MARINE CORPS BASE CAMP LEJEUNE, N.C. --
Marine Corps Base Camp Lejeune is in constant need of construction and supplies and base officials look to businesses to get what they need.
Camp Lejeune accomplishes this by awarding contracts to contractors, who by definition are business owners who have been awarded contracts handed out by the Marine Corps.
Since small businesses make up a percentage of the economy, base officials look for those who are qualified. However, small businesses have to meet several requirements before they can place a bid.
Jo Rozier, who is the Marine Corps Installations East Small Business deputy assists and works with small businesses throughout the process. These contracts solely for helping Marines and sailors and also to support and operate the base.
Not to be confused with his office’s purpose, he does not deal with businesses who want to sell items on base and informs them that they need to go through the Marine Corps Community Services for that.
“We work to find small disadvantaged businesses; generic small, veteran-owned, women-owned and disabled veteran-owned businesses along with many others,” said Rozier. “Small businesses are the engine of the economy. When they do well, the U.S. does well.”
One of the first steps is identifying what the small business’ product or service will be and also what their federal supply code is, which can be found out at dlis.dla.mil/h2. The code associates a four digit-number with whatever product the business intends to sell or service they provide. In short, it’s imperative a business knows which codes apply to their products for business opportunities.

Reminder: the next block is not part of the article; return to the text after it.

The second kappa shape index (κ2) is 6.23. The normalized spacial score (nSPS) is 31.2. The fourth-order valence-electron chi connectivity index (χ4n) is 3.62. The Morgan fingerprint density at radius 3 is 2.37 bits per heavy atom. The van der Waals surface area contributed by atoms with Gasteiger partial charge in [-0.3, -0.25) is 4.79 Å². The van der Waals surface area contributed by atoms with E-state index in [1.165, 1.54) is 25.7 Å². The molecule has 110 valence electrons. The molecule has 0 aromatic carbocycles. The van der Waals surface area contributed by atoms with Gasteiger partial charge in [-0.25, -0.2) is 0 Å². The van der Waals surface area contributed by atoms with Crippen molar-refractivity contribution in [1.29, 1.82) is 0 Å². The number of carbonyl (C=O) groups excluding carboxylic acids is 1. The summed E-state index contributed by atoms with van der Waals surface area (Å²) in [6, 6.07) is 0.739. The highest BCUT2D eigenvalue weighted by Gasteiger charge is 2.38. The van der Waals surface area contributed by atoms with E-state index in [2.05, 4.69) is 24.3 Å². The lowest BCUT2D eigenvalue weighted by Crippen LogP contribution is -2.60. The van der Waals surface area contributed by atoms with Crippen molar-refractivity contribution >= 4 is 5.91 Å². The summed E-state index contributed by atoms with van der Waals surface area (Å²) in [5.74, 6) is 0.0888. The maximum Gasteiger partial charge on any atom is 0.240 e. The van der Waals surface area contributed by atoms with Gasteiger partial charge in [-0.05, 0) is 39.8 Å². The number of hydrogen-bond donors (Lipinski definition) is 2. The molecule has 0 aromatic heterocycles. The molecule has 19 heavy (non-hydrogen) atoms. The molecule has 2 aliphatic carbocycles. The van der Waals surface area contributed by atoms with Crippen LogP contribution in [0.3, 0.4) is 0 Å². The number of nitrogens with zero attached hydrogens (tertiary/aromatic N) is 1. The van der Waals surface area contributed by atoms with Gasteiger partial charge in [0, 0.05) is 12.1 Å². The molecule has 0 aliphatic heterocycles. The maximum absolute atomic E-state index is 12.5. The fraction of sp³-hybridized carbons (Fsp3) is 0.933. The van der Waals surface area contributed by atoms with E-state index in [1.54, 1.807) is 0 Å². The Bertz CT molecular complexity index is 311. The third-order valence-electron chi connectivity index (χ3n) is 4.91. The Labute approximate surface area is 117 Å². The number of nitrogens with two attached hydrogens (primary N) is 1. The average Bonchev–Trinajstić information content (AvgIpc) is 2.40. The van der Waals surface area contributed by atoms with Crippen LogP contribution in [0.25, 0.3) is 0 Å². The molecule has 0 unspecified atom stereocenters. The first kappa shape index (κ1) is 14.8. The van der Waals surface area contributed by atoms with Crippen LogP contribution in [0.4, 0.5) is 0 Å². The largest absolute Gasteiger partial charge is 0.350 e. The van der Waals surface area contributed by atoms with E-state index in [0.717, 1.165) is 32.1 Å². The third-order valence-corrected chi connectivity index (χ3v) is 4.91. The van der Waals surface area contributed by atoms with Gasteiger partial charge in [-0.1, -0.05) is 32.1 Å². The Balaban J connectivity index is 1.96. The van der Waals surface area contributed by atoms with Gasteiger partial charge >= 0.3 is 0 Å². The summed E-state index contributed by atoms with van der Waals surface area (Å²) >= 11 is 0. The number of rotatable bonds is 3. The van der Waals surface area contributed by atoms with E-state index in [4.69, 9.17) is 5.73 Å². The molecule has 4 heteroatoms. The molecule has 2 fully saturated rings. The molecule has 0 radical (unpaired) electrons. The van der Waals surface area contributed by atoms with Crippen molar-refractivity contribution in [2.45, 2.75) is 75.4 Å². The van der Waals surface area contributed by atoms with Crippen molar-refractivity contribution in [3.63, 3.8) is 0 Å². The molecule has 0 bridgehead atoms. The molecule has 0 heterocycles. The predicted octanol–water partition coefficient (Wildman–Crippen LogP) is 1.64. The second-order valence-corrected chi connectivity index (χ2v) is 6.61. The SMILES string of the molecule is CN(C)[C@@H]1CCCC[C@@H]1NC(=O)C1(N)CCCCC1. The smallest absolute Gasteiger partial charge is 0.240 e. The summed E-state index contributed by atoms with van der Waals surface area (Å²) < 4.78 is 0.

Next, small businesses need to be registered with the Central Contracting Registration System, which enables the government to pay the businesses. Companies should also keep the profile updated at least every twelve months from the time it was registered.
“Potential contractors should also become familiar with federal, Department of Defense, Navy and Marine Corps contracting procedures,” said Rozier. “After they are familiar they should know which contracting office they need to contact, I (only) deal with small businesses.”
“Websites like fedbizzopps.gov and seaport.navy.mil list a sort of ad that shows businesses what MCI-East is in need of,” said Rozier. “I highly recommend to all small business owners that come to talk to me is to look into small business programs, the government knows that they are the engine of the economy and offer them great programs.”
Once a company has gone through all the proper procedures and has been awarded a contract, their starting time depends on company size and how well they are organized. Some companies have been known to start in as little as a few months after having won a contract.
For more information about small businesses and contracts visit www.usmc.mil/unit/logistics/Documents/Doing_Business/doing-business.html.